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The Wee Free Men

Terry Pratchett

Average Review Rating Average Rating 8/10 (2 Reviews)
Book Details

Publisher : Doubleday

Published : 2003

Copyright : Terry & Lyn Pratchett 2003

ISBN-10 : HB 0-385-60533-1
ISBN-13 : HB 978-0-385-60533-5

Publisher's Write-Up

There's trouble on the Aching farm - a monster in the river, a headless horseman in the driveway and nightmares spreading down from the hills. And now Tiffany Aching's little brother has been stolen by the Queen of the Fairies (although Tiffany doesn't think this is entirely a bad thing).

Tiffany's got to get him back. To help her, she has a weapon (a frying pan), her granny's magic book (well, Diseases of the Sheep, actually) and -

'Crivens! Whut aboot us, ye daftie!'

- oh, yes. She's also got the Nac Mac Feegle, the Wee Free Men, the fightin', thievin', tiny blue-skinned pictsies who were thrown out of Fairyland for being Drunk and Disorderly...

A wise, witty and wonderfully inventive adventure set in the Discworld.

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Reader Reviews

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Review by Chrissi (270108) Rating (8/10)
Review by Ray (070703) Rating (8/10)

Review by Chrissi
Rating 8/10
The Wee Free Men is the first of a series of books that are suitable for children. It is not fair to say that they are solely children’s books because they read so beautifully whatever age you are.

This series is set on the Discworld, in a rural area called the Downs where Tiffany lives with her family. Tiffany is a seventh daughter and has one younger brother, a sticky child called Wentworth. Anyone with a younger sibling will appreciate the mixture of exasperation and affection that she has for Wentworth and when we first see them together, she uses him as bait to lure a monster from a stream, so she can smack it with a very large frying pan.

Tiffany is nine when we first meet her and sharp as a tack. She is not formally schooled but when the travelling teachers are in the area, she can buy a lesson in any subject offered for the price of an egg or a couple of carrots. After seeing the monster in the stream and a Feegle, she asks Miss Tick, a witch posing as a teacher some questions, and Miss Tick is quite impressed by her reasoning.

According to witch lore, you cannot be a witch if you live on chalk, the geology being too soft, as a witch needs rock beneath her. Fortunately, not knowing this did not stop Tiffany’s Grandmother, although she never called herself a witch, but a shepherd. It would seem that Granny Aching came from the same school of witching as Granny Weatherwax, and approached the subject as a type of headology, after all, as Tiffany points out magic does not stop being magic just because you know how it was done.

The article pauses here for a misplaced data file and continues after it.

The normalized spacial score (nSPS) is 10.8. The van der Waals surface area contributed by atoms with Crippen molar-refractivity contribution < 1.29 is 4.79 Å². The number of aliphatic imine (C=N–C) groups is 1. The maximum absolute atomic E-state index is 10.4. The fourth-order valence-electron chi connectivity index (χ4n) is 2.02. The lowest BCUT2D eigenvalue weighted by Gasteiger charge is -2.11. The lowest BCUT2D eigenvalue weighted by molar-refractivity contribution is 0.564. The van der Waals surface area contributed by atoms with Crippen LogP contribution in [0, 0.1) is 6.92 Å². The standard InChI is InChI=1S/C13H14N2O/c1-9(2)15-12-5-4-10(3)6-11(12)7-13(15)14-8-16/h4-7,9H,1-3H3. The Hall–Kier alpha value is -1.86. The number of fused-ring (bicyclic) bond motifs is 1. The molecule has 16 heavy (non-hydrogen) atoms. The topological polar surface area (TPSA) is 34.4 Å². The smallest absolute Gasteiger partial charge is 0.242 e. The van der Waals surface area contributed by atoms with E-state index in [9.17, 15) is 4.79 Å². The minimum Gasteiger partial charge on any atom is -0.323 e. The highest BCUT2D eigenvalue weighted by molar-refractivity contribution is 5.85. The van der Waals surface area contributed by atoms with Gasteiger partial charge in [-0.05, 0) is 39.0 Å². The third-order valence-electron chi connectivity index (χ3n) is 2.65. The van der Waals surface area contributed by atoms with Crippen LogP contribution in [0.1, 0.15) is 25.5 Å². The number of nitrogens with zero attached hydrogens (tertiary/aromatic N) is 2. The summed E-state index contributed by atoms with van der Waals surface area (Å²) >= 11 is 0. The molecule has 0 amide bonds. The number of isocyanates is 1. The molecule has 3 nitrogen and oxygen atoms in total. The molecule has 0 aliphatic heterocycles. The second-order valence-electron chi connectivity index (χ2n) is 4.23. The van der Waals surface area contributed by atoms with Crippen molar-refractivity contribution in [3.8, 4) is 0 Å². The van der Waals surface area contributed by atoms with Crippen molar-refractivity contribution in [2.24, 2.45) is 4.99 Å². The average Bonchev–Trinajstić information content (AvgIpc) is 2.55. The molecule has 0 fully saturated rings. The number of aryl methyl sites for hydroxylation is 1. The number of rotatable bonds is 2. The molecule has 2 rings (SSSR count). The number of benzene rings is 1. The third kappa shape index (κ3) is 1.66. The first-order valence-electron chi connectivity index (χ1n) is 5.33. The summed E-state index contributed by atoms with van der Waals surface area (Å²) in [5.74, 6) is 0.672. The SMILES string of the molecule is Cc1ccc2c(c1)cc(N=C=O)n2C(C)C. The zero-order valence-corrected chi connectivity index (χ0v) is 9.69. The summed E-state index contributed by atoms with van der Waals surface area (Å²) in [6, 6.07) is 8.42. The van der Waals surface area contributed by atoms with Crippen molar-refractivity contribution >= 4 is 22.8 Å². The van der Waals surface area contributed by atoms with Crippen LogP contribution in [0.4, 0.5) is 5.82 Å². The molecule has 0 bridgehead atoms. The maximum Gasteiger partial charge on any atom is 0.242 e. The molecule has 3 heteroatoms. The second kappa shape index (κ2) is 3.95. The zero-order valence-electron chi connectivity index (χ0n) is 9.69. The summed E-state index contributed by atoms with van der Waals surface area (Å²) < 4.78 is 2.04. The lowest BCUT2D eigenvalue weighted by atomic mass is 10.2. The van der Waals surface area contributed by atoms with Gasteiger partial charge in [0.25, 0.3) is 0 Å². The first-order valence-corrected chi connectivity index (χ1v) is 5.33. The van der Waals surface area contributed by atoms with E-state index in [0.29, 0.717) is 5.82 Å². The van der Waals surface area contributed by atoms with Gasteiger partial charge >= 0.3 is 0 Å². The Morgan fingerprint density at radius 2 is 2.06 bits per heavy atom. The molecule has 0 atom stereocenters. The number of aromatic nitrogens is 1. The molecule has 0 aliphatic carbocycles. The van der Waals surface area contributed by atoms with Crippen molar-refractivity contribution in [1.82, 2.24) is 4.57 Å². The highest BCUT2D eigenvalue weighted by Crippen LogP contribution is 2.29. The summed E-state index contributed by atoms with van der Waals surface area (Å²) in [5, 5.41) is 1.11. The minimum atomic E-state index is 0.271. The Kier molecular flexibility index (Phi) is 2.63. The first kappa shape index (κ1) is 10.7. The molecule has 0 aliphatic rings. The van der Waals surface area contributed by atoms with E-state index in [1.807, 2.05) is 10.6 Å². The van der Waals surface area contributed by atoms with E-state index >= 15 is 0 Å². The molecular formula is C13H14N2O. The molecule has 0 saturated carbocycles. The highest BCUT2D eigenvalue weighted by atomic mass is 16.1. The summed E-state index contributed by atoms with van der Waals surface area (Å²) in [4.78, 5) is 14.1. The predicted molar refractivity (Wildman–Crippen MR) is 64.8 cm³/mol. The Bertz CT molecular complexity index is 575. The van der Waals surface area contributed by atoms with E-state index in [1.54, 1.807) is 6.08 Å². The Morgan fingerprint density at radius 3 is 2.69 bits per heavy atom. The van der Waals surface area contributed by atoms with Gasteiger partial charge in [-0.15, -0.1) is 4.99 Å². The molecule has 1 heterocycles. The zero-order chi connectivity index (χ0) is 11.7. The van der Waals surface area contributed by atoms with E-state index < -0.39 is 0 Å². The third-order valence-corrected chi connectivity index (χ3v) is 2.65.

The Nac Mac Feegle have been sent to find “the hag”, and despite not being of an age to be a hag, it is she that they are looking for. Then Wentworth is taken by the wicked Queen into her Nightmare version of Fairyland, Tiffany feels that she must find him and bring him back. The Feegles take her to meet their Kelda (a cross between Mother and Headwoman) and they come to an agreement, before setting out with the Feegles to rescue Wentworth.

I really enjoyed this departure into a different side of the Discworld, with new characters and familiar themes. It is typical that TP decides to have a look in his inimitable way at children’s classic fairytales from his own standpoint. I particularly liked that Tiffany measured the oven of the woman accused of being a witch to see if she could really have cooked a boy and a horse the way that people thought she had. She thinks that it was unfair that the old woman in the fairytale was cooked in her own oven because some children came along and ate her house, and when you put it like that, she really does have a point.
Chrissi (27th January 2008)

Review by Ray
Rating 8/10
This book is a second journey for children into the world of the Discworld.

The story revolves around Tiffany who, following in her Granny's footsteps, (quite large probably judging by the boots that she wore) is becoming a witch. Can a witch grow on chalk? Witches say it's impossible but will Tiffany follow her destiny in a bid to save her brother from the wicked Queen and save the Discworld from an influx of the creatures that are invading from Fairyland?

The Nic Mac Feegle are back. They have appeared in previous Discworld novels but here they are fleshed out as the colourful characters they are. They have been expelled from Fairyland for being drunk and disorderly and currently have a tendency to help sheep and cows disappear... usually backwards. They hate lawyers, are afraid of the written word but are a force to be reckoned with and help Tiffany in her bid to rescue her brother.

The 'Wee' men and their antics will make you laugh - out loud in some cases - and Pratchett has created an amusing slant on the old Fairy stories.

I've not been a big fan of the witches in the Discworld series and the three main witches do make an appearance in this book but nevertheless I still enjoyed it and it has probably been the quickest read of a Discworld book I've ever done.

In summary an entertaining story for children… but also for adults who are a fan of the Discworld novels.

It's not one of Pratchett's best but I'm sure he'll make up for it soon enough.
Ray (7th July 2003)

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